Shift to applied research 'key to Africa's prosperity'
[ADDIS ABABA] Africa must shift its focus from basic to applied research if it is to transform from poverty to prosperity, a conference in Ethiopia has heard.
The second Science with Africa Conference — focusing on science, innovation and entrepreneurship — took place in Addis Ababa, Ethiopia, last week (23–25 June). It examined policies and actions needed to promote innovation and entrepreneurship geared to helping Africa's development.
Various presentations claimed that Africa is lagging behind other continents in innovation because of overemphasis on basic research — conducted solely for information gathering and building on existing knowledge — instead of urgently needed applied research, which is geared towards the resolution of a particular question.
"Africa doesn't need research to learn about how something works, we need studies into the origins of the problems and recommendations of realistic solutions," said Umar Buba Bindir, director general of the Nigerian National Office for Technology Acquisition and Promotion, in his keynote address.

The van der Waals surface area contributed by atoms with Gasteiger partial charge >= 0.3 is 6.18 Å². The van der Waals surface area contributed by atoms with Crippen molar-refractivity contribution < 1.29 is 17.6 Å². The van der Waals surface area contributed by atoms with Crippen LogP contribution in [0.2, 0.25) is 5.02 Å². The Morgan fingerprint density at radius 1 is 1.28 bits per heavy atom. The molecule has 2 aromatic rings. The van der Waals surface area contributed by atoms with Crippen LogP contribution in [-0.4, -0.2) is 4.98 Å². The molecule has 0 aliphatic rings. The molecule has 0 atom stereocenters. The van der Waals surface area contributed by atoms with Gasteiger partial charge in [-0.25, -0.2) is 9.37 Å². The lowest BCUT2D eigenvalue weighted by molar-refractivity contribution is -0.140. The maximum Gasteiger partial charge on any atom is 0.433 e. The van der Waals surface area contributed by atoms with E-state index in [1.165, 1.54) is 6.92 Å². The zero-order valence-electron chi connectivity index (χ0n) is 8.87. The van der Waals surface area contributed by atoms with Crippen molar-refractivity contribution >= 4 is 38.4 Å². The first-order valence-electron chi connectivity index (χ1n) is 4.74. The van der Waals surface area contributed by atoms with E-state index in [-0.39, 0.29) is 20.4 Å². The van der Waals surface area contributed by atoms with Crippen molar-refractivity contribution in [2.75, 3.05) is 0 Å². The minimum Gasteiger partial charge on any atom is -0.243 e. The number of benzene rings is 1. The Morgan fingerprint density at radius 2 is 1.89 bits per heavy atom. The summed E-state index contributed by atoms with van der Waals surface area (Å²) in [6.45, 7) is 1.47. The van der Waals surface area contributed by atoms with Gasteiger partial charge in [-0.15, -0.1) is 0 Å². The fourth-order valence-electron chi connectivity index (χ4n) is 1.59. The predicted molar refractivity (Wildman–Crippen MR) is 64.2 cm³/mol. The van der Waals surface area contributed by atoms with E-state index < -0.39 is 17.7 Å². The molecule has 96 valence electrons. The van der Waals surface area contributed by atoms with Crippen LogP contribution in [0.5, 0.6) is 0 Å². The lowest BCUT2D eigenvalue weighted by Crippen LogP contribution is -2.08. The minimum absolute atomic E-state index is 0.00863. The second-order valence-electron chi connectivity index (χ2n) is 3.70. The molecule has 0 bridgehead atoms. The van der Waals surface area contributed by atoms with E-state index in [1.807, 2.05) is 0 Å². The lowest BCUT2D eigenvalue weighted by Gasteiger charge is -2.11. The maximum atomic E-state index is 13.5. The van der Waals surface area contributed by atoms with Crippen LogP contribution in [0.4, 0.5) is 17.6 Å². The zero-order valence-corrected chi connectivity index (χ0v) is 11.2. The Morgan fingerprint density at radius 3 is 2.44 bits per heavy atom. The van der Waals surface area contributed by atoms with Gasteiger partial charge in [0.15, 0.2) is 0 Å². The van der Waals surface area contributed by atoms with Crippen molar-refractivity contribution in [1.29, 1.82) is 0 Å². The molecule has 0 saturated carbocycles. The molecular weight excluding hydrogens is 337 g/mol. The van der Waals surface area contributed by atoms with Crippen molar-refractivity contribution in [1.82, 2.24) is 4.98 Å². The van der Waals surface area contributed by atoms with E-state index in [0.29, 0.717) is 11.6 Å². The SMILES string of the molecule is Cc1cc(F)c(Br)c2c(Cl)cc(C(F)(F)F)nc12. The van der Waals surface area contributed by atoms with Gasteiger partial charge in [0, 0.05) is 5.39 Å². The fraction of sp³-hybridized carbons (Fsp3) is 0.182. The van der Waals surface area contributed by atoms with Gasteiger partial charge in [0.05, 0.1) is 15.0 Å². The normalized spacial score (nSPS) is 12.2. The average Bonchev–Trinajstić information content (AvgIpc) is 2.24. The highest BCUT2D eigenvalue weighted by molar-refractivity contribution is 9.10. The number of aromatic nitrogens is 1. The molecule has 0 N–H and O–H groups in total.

A spirit of information-sharing among nations and national agencies, which could influence innovative behaviour and performance, is also lacking, he said. "Right now, coordination of government agencies and private actors is difficult, complex and undermined by vested interests."
"The traditional linear approach to innovation has been challenged," said Anne Kingiri, a research fellow at the UK-based Department for International Development's Research into Use Programme. "It is time to move from building science and technology capacity towards building innovation capacity."
As latecomers African nations need innovation policies and institutions that are relevant, including technological capability, technical progress and imported know-how, she said.
Ousmane Kane, a research fellow at the National Academy of Science and Technology of Senegal, proposed that governments should prioritise science, technology and innovation, and allocate more funds for education and the publicising of research findings and technology applications.
"Knowledge is the main driving force of world economies and the basis of socio-economic development," Kane said. "Unless people are informed about innovation, they cannot advance."
Research should be geared towards the development of technologies that communities can use to add value in practical and immediate ways, said Kane. Technological innovations should target users' social conditions, and be clear and concise, he added.
In line with these views, the conference saw the launch of The African Science, Technology and Innovation Endowment Fund, along with the African Science to Business Challenge. In addition, the African Technology Development and Transfer Network was launched. This aims to be a platform whose members — small and medium-sized enterprises and institutions — can help solve each others' technological and non-technological challenges.